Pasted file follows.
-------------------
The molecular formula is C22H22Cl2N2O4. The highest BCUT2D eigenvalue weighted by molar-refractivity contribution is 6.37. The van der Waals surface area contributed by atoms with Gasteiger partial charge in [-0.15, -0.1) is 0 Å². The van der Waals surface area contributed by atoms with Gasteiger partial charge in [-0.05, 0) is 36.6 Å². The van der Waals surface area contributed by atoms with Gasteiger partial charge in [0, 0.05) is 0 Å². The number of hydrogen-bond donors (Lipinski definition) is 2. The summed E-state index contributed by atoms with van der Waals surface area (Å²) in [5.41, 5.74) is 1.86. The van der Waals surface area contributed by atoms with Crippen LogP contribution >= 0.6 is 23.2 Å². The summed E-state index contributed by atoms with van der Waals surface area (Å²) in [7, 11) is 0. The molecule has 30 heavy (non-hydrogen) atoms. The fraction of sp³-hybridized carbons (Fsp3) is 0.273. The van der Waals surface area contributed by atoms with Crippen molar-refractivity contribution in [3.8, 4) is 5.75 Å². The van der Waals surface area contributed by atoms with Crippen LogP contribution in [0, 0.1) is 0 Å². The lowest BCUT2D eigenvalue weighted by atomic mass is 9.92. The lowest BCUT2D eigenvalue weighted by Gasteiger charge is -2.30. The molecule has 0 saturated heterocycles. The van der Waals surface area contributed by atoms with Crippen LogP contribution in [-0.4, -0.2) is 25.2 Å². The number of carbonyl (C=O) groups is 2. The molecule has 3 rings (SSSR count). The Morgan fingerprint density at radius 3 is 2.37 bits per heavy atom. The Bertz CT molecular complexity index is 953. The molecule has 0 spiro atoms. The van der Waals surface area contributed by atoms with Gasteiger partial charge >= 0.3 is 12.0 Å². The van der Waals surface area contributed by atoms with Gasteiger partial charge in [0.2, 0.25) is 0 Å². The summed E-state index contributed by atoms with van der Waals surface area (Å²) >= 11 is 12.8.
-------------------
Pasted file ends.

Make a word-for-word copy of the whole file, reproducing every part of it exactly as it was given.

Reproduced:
The molecular formula is C22H22Cl2N2O4. The highest BCUT2D eigenvalue weighted by molar-refractivity contribution is 6.37. The van der Waals surface area contributed by atoms with Gasteiger partial charge in [-0.15, -0.1) is 0 Å². The van der Waals surface area contributed by atoms with Gasteiger partial charge in [-0.05, 0) is 36.6 Å². The van der Waals surface area contributed by atoms with Gasteiger partial charge in [0, 0.05) is 0 Å². The number of hydrogen-bond donors (Lipinski definition) is 2. The summed E-state index contributed by atoms with van der Waals surface area (Å²) in [5.41, 5.74) is 1.86. The van der Waals surface area contributed by atoms with Crippen LogP contribution >= 0.6 is 23.2 Å². The summed E-state index contributed by atoms with van der Waals surface area (Å²) in [7, 11) is 0. The molecule has 30 heavy (non-hydrogen) atoms. The fraction of sp³-hybridized carbons (Fsp3) is 0.273. The van der Waals surface area contributed by atoms with Crippen molar-refractivity contribution in [3.8, 4) is 5.75 Å². The van der Waals surface area contributed by atoms with Crippen LogP contribution in [0, 0.1) is 0 Å². The lowest BCUT2D eigenvalue weighted by atomic mass is 9.92. The lowest BCUT2D eigenvalue weighted by Gasteiger charge is -2.30. The molecule has 0 saturated heterocycles. The van der Waals surface area contributed by atoms with Crippen LogP contribution in [-0.4, -0.2) is 25.2 Å². The number of carbonyl (C=O) groups is 2. The molecule has 3 rings (SSSR count). The Morgan fingerprint density at radius 3 is 2.37 bits per heavy atom. The Bertz CT molecular complexity index is 953. The molecule has 0 spiro atoms. The van der Waals surface area contributed by atoms with Gasteiger partial charge >= 0.3 is 12.0 Å². The van der Waals surface area contributed by atoms with Gasteiger partial charge in [0.2, 0.25) is 0 Å². The summed E-state index contributed by atoms with van der Waals surface area (Å²) >= 11 is 12.8.